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Transportation Advisory Board January 11

Board member despairs over lack of action
But what can the Board do?
Warwick Jones

Lack of action is disturbing one member of the Transportation Advisory Board (TAB). At yesterday's meeting Board member Cowley complained, "All we do is study and study. We are nowhere". The referendum on the sales tax was over a year ago and "we have made no decision on spending".

The Board member's observation was largely correct. But it was unfair to imply inaction, and the Chairman and other members of the TAB went to some length to show why. Most of the TAB meetings have been directed to delineating objectives and criteria. These are to provide the framework for decision-making. As well, decisions should wait the outcome of the Comprehensive Transportation Plan that is now being prepared by the Consultant. This Plan was promised in the sales tax referendum and will be the basis for directing spending. Public hearings also had to be held to obtain citizens' views. All of this takes time.

And one must not forget CARTA, as Board member Pena said. A sizable allocation of funds had been made and the entity had aggressively expanded services over recent months.

Lack of funds is main problem
But perhaps the most persuasive reason for inaction is that the lack of funds. Although the sales-tax referendum was over 12 months ago, it was only in November that funds started to be distributed to the County. TAB and Council had already allocated part of these funds, particularly to CARTA and to some CTC road projects already considered. And as the Chairman reminded members, the referendum also approved a bond issue, the proceeds from which would be used to fund some specific projects. These projects, by being mentioned in the referendum documents, did not have to come before the TAB for perusal. However, the interest and the amortization of the bonds have first draw on sales-tax funds. The updated CTC road works priority list is expected to be presented to Council shortly and should be delivered to the TAB thereafter.

Bonded projects could absorb all funds
The funds that are due to be collected over the 25 year life of the sales tax are projected at $1.3 bullion of which about $1.1 billion is marked for transportation needs. This sounds like a lot of money but when translated into present-day dollars, the transportation allocation is probably only about $650- $700 million (our estimate). As one TAB member noted, the projects mentioned in the Bond issue alone could absorb this amount. The obvious point is that, theoretically at least, the TAB never could be asked to approve a project if Council decided to direct sales tax proceeds only to these projects.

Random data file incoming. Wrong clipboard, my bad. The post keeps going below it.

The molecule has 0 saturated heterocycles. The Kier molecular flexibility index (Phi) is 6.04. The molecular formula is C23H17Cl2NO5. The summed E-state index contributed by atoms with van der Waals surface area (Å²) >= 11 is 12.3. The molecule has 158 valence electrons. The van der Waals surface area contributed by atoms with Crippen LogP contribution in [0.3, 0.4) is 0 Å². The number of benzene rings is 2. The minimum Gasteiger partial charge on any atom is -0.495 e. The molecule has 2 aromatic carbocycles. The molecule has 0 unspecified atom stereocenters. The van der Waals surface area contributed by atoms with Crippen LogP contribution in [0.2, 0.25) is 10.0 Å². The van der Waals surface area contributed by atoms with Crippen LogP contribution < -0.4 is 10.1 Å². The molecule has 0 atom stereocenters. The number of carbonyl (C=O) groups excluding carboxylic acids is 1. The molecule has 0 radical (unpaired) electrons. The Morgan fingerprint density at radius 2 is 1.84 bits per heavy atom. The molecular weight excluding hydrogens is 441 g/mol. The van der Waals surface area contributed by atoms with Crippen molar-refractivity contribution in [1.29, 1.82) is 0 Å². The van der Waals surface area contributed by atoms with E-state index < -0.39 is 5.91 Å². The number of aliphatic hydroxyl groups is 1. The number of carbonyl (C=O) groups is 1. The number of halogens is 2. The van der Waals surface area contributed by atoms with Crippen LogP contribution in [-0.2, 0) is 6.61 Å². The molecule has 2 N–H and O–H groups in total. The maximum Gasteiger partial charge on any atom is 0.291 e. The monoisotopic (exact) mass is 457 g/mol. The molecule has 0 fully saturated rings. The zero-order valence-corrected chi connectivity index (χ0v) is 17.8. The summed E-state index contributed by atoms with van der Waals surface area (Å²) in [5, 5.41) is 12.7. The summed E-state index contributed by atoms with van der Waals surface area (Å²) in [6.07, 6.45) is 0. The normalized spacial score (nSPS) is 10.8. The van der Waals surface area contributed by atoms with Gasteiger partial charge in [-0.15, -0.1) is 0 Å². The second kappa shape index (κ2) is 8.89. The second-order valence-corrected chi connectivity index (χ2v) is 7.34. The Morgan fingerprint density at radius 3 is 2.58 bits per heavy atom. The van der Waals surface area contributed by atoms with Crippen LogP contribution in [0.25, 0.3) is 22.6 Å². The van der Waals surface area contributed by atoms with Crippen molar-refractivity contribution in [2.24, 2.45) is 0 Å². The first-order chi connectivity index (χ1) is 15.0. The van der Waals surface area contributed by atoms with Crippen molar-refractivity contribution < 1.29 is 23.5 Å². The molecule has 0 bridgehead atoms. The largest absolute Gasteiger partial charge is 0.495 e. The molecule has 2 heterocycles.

Consultant to assess impact of Mark Clark extension
And speaking of projects, the extension of the Mark Clark highway is the most important. The County has approached the State Infrastructure Bank for financing to help complete this development and a decision by the Bank is expected within a few weeks. The proposed completion has generated a lot of heat amongst citizens. The opponents claim that it will lead to the development of Johns Island and degradation of the environment. The proponents claim that it will alleviate traffic congestion and gridlock on James Island and parts of Johns Island. The Chairman stated that the Council was negotiating with Greenways Inc, the consultant to the Greenbelt Advisory Board, to make a study of the impact on the environment on Johns Island should the highway be completed. We have no issue with the study, but why now rather than a year ago? We are now seeking funding from the Infrastructure Bank. If the Bank does agree to finance the extension, does the County say hold back while we make a study? Perhaps the County has the word that its application will be rejected?

Discussions with Staff and GAB chairs
A major part of yesterday's meeting was taken up with discussion, dominated by the Chairman, about the Strategic Alignment Session, a meeting between the TAB chairs, the Transportation Consultant and the County Staff. Perhaps it was the "wordiness" of this discussion that prompted Board member Cawley to make his despairing cry. But in summary, the Strategic Alignment Session was designed to make sure all of the parties were attuned to each other's thinking in anticipation of the Comprehensive Plan, and to c onsider any looming issues. At the session, the TAB was asked to take a wider role to include an evaluation of the 25-year plan being prepared by the consultant. Board member Cawley commented that when the TAB was formed it had a limited charter - how to spend sales tax money in the County. Now its role was being expanded. But nobody else seemed to object.

As it stands, a draft of the Comprehensive Plan and the updated CTC projects list should be available to the TAB by the end of this month. Public meetings will follow after the draft Plan has been made public. The dates of these meetings are now being deliberated.

The Chairman also reported meetings with the Chairs of the Greenbelt Advisory Boards and in which all the participants of the Strategic Alignment Session attended. One outcome was the decision for the Consultants of the TAB and GAB to share information collected in the County. No important decisions were made but that channels of communication have been opened in anticipation of extensive use as funding grows and projects came up for consideration.

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